8 Questions on Motherhood with Margie Zacharias
Margie Zacharias answers eight questions on being both a mother and grandmother.
This Mother’s Day, we asked Margie Zacharias eight questions on raising her three children with Ravi Zacharias, her role as a grandmother, and her faith amidst it all.
1. How did you grow your spiritual life as a mom when your children were young? Was there anything specific that helped you grow during this time?
I would probably say that the most important thing in my growth as a young mother with young children was reading. I have always loved to read. But during those exhausting and often isolating days with young children, when I sometimes felt I was in danger of losing the ability to participate in an adult conversation, reading good books that stimulated my thinking and my understanding of the world and reality, not just a good story, became even more important. However, I can literally lose myself in a good book and totally shut out the world so I had to be disciplined with reading and ration myself.
I would also say that I think that engaging your children in thinking at their level also stimulates your own thinking. Sometimes it is harder to answer a child’s question than you might anticipate. They can ask a question in such a way that you are forced to think of your own faith in different ways, and perhaps not take it for granted. I believe these times of shared thought on important issues with a child have to be initiated by the parent. A parent’s role in their child’s life is not just to provide food, shelter, security, and love, but also to teach a child how to think logically and critically; especially for a Christian parent. I don’t believe it starts with the teacher at school. It starts at home with the parent, perhaps especially the mother as the usual primary care giver.
I think the final important thing for a young mother of young children is to have a friend whose conversation stimulates your thinking as well as being fun to be with, someone with whom you can share on many levels.
2. What was the most unexpected thing about motherhood? What about as a grandmother?
I think I didn’t realize until being a grandmother how important a grandparent’s role could be in a child’s life. I had only one set of grandparents as my father’s parents were both gone before I was born. I loved my mother’s parents, sometimes felt sorry for my grandfather, and have good memories of them. But my memories of them are because of who they were, not because of what I learned from them or because they had any impact on my life. Because of the needs of the ministry, we were not able to live close to our parents when our children were growing up.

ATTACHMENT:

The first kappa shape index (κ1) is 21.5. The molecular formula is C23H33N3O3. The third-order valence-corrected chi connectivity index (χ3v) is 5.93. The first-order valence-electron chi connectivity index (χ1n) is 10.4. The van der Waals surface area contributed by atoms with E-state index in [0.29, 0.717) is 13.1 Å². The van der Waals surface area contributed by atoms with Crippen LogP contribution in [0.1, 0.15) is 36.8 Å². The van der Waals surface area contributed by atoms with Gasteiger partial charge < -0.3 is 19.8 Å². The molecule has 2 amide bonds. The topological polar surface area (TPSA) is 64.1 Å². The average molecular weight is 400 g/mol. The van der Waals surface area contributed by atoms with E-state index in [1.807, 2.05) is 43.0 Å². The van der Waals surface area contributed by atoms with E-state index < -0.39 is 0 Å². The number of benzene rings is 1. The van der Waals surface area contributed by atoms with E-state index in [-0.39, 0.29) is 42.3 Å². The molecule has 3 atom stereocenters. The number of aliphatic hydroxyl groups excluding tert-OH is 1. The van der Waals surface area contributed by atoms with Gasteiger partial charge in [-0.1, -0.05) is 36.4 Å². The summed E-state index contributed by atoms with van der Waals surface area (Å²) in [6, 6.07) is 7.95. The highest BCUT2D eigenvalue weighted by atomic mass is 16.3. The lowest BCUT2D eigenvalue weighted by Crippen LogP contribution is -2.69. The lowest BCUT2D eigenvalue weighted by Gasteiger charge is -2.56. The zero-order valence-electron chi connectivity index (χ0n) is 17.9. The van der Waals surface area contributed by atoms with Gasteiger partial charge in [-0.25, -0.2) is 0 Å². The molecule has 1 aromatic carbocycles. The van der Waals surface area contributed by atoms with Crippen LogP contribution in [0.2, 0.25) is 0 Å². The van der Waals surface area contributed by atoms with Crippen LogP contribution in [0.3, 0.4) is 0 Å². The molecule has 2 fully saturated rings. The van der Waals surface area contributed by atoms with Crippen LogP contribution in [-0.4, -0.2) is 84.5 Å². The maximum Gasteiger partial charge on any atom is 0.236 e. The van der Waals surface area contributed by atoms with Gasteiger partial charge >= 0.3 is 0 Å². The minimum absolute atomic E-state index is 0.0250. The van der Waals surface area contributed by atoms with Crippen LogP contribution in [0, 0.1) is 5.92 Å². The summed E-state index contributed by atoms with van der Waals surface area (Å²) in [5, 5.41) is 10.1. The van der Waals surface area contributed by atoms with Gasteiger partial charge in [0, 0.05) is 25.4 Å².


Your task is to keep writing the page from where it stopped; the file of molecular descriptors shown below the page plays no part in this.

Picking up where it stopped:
Developing the ministry meant we needed to be in the US and our parents were in Canada. Ravi’s mother was gone before our children were born and only Sarah has any memories of his dad. So, they too only had one set of grandparents and they lived far away. Based on my own experience with my grandparents, I thought it was too bad that my children couldn’t see more of their grandparents than they could but that’s where it ended.
I have such an important relationship with my grandchildren, important not only to me but to them, that I now feel very badly that my children never had that opportunity. I see my grandchildren at least once a week, often more than that. Not only do I play with them but I talk to them and they talk to me. They tell me what is in their hearts and I tell them what is in my heart and how important they are to me. Even as young as they are we have very meaningful conversations that both they and I benefit from and are better for having them. It is a two-way street with us. And I am sorry that my children never had the opportunity to develop that kind of a relationship with their grandparents.
3. How did you teach your children about God?
Deuteronomy 6:5-9 says, “Love the Lord your God with all your heart and with all your soul and with all your strength. These commandments that I give you today are to be upon your hearts. Impress them on your children. Talk about them when you sit at home and when you walk along the road, and when you lie down and when you get up. Tie them as symbols on your hands and bind them on your foreheads. Write them on the door-frames of your houses and on your gates.” And that is what I did, as a parent.